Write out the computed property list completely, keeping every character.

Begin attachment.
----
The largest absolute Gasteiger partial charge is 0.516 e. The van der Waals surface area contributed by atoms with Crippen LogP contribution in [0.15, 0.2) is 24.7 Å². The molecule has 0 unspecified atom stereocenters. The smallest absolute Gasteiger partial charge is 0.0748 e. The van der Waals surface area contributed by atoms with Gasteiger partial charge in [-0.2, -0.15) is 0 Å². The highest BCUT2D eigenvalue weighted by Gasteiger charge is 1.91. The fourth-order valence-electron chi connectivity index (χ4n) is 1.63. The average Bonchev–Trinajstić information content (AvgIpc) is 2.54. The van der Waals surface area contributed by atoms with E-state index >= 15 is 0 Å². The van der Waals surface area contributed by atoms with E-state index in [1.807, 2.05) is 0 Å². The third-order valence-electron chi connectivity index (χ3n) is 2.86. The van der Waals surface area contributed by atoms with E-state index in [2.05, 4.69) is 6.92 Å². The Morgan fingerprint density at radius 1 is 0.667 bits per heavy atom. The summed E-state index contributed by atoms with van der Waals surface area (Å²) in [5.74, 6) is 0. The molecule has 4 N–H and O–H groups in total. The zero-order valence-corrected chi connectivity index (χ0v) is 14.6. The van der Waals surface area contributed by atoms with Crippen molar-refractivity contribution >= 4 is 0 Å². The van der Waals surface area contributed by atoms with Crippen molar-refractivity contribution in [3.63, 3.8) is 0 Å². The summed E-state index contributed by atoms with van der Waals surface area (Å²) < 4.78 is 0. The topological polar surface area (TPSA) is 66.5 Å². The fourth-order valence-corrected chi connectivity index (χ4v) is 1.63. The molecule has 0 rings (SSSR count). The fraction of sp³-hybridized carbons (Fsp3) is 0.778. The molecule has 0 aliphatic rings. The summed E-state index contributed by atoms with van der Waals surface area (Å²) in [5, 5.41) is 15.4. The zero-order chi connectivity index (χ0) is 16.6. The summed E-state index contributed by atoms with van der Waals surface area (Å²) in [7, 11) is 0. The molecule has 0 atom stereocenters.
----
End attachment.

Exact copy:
The largest absolute Gasteiger partial charge is 0.516 e. The van der Waals surface area contributed by atoms with Crippen LogP contribution in [0.15, 0.2) is 24.7 Å². The molecule has 0 unspecified atom stereocenters. The smallest absolute Gasteiger partial charge is 0.0748 e. The van der Waals surface area contributed by atoms with Gasteiger partial charge in [-0.2, -0.15) is 0 Å². The highest BCUT2D eigenvalue weighted by Gasteiger charge is 1.91. The fourth-order valence-electron chi connectivity index (χ4n) is 1.63. The average Bonchev–Trinajstić information content (AvgIpc) is 2.54. The van der Waals surface area contributed by atoms with E-state index >= 15 is 0 Å². The van der Waals surface area contributed by atoms with E-state index in [1.807, 2.05) is 0 Å². The third-order valence-electron chi connectivity index (χ3n) is 2.86. The van der Waals surface area contributed by atoms with E-state index in [2.05, 4.69) is 6.92 Å². The Morgan fingerprint density at radius 1 is 0.667 bits per heavy atom. The summed E-state index contributed by atoms with van der Waals surface area (Å²) in [5.74, 6) is 0. The molecule has 4 N–H and O–H groups in total. The zero-order valence-corrected chi connectivity index (χ0v) is 14.6. The van der Waals surface area contributed by atoms with Crippen molar-refractivity contribution >= 4 is 0 Å². The van der Waals surface area contributed by atoms with Crippen molar-refractivity contribution in [3.63, 3.8) is 0 Å². The summed E-state index contributed by atoms with van der Waals surface area (Å²) < 4.78 is 0. The topological polar surface area (TPSA) is 66.5 Å². The fourth-order valence-corrected chi connectivity index (χ4v) is 1.63. The molecule has 0 rings (SSSR count). The fraction of sp³-hybridized carbons (Fsp3) is 0.778. The molecule has 0 aliphatic rings. The summed E-state index contributed by atoms with van der Waals surface area (Å²) in [5, 5.41) is 15.4. The zero-order chi connectivity index (χ0) is 16.6. The summed E-state index contributed by atoms with van der Waals surface area (Å²) in [7, 11) is 0. The molecule has 0 atom stereocenters.